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The Texas Panhandle is unique for many of its natural resources, including an abundance of helium gas. A plant located near this marker produced nearly all of the helium in the world from 1929 to 1943. Control over this important natural resource was critical during America's fight in World War II, as helium is used in numerous defense-related scientific fields from nuclear energy to producing lighter-than-air aerial craft. This plant in Amarillo was operated by the Bureau of Mines and operated from 1929 to 1970.

This marker is on the SE corner of W. Amarillo Blvd and Helium Road

This marker is on the SE corner of W. Amarillo Blvd and Helium Road
During World War I, the US military became interested in helium's potential to create lighter-than-air craft without using flammable gasses such as hydrogen. The tragic explosion of the army's airship Roma in 1922, and the resulting death of thirty-four people, led to increased research to find uses for helium. At the same time, the leading helium-producing facility in the 1920s that had been located west of Fort Worth had depleted existing helium resources. The discovery of extensive helium in this area and the construction of this plant, which began in 1928, proved critical to the U.S. Army's discovery of numerous military adaptations of helium.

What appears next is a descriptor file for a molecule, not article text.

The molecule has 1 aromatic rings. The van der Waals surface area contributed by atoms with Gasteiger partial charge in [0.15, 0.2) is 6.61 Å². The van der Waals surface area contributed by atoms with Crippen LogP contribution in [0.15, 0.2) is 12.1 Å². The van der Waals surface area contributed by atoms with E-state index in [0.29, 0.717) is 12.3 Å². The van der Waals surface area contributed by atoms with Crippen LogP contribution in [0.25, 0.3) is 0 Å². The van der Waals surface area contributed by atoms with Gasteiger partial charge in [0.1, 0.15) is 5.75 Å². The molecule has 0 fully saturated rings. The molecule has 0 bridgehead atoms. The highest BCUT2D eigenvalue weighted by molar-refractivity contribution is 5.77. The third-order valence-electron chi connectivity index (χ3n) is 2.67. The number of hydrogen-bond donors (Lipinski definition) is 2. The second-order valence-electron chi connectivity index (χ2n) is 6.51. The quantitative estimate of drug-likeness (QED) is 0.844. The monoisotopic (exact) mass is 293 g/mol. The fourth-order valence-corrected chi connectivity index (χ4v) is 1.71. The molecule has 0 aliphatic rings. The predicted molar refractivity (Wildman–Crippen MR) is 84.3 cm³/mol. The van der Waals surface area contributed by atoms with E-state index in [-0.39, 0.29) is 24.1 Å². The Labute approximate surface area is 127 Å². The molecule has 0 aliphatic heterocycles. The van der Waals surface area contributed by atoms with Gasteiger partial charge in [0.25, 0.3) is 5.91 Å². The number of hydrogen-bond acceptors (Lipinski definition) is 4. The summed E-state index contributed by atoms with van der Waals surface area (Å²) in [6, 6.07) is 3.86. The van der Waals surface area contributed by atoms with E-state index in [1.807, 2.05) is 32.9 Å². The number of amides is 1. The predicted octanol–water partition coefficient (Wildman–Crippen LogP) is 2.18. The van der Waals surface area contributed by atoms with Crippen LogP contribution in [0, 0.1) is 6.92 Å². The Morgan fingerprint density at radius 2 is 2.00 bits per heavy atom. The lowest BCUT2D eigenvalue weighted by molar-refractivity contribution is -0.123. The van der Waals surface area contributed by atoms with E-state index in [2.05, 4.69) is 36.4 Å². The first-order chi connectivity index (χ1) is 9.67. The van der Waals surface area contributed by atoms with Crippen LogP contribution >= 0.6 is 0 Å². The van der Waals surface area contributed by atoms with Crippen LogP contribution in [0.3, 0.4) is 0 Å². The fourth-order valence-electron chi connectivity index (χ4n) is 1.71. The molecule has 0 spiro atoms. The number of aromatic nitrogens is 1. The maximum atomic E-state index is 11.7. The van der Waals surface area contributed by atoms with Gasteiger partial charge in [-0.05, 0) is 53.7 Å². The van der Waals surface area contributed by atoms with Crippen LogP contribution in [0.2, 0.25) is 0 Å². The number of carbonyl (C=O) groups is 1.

For a period in the 1930s, this was the site of the only factory that produced helium in the world. Over ninety percent of the world's known supply of helium gas is located in this region of the Texas Panhandle. Commercial firms also came to value the potential of helium in processes related to welding. By the mid-1930s, helium was in high demand by both the military and many industrial firms. 
Handbook of Texas Online, Diana J. Kleiner, "Helium Production," accessed July 22, 2016,